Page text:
Role of zooplankton dynamics for Southern Ocean phytoplankton biomass and global biogeochemical cycles

Le Quéré, C; Buitenhuis, ET; Moriarty, R; Alvain, S; Aumont, O; Bopp, L; Chollet, S; Enright, C; Franklin, DJ; Geider, RJ; Harrison, SP; Hirst, AG; Larsen, S; Legendre, L; Platt, T; Prentice, IC; Rivkin, RB; Sailley, SF; Sathyendranath, S; Stephens, N; Vogt, M; Vallina, SM. 2016 Role of zooplankton dynamics for Southern Ocean phytoplankton biomass and global biogeochemical cycles. Biogeosciences, 13 (14). 4111-4133. 10.5194/bg-13-4111-2016

This is the latest version of this item.

Le Quere et al BG Discussions 2015.pdf - Submitted Version

Download (8MB) | Preview
Official URL:


Global ocean biogeochemistry models currently employed in climate change projections use highly simplified representations of pelagic food webs. These food webs do not necessarily include critical pathways by which ecosystems interact with ocean biogeochemistry and climate. Here we present a global biogeochemical model which incorporates ecosystem dynamics based on the representation of ten plankton functional types (PFTs); six types of phytoplankton, three types of zooplankton, and heterotrophic bacteria. We improved the representation of zooplankton dynamics in our model through (a) the explicit inclusion of large, slow-growing zooplankton, and (b) the introduction of trophic cascades among the three zooplankton types. We use the model to quantitatively assess the relative roles of iron vs. grazing in determining phytoplankton biomass in the Southern Ocean High Nutrient Low Chlorophyll (HNLC) region during summer. When model simulations do not represent crustacean macrozooplankton grazing, they systematically overestimate Southern Ocean chlorophyll biomass during the summer, even when there was no iron deposition from dust. When model simulations included the developments of the zooplankton component, the simulation of phytoplankton biomass improved and the high chlorophyll summer bias in the Southern Ocean HNLC region largely disappeared. Our model results suggest that the observed low phytoplankton biomass in the Southern Ocean during summer is primarily explained by the dynamics of the Southern Ocean zooplankton community rather than iron limitation. This result has implications for the representation of global biogeochemical cycles in models as zooplankton faecal pellets sink rapidly and partly control the carbon export to the intermediate and deep ocean.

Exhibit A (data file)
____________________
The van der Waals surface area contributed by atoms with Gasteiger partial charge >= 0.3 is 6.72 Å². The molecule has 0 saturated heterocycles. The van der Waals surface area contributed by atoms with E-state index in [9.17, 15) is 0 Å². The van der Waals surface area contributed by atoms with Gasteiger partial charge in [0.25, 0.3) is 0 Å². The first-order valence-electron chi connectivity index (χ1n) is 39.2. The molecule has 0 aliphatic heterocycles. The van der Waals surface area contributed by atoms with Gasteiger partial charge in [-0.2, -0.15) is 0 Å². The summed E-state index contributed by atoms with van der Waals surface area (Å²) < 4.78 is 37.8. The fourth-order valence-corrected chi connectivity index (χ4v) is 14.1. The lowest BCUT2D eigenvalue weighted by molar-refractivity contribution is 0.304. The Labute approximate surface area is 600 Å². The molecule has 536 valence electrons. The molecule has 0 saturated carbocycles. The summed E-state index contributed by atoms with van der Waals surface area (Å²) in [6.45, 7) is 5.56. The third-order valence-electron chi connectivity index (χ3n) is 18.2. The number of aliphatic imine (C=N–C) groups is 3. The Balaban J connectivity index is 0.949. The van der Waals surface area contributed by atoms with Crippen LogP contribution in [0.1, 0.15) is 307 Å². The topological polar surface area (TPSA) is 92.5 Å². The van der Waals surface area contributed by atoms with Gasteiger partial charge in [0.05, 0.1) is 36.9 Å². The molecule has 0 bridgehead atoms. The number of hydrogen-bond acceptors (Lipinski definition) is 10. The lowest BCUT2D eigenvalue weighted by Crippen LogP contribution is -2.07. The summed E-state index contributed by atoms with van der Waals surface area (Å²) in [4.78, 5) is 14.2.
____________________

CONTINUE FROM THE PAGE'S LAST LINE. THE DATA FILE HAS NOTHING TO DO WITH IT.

Item Type: Publication - Article
Subjects: Earth Sciences
Marine Sciences
Divisions: Plymouth Marine Laboratory > Science Areas > Marine Ecosystem Models and Predictions
Depositing User: Sevrine Sailley
Date made live: 17 Nov 2016 15:20
Last Modified: 06 Jun 2017 16:17

Available Versions of this Item

Actions (login required)

View Item View Item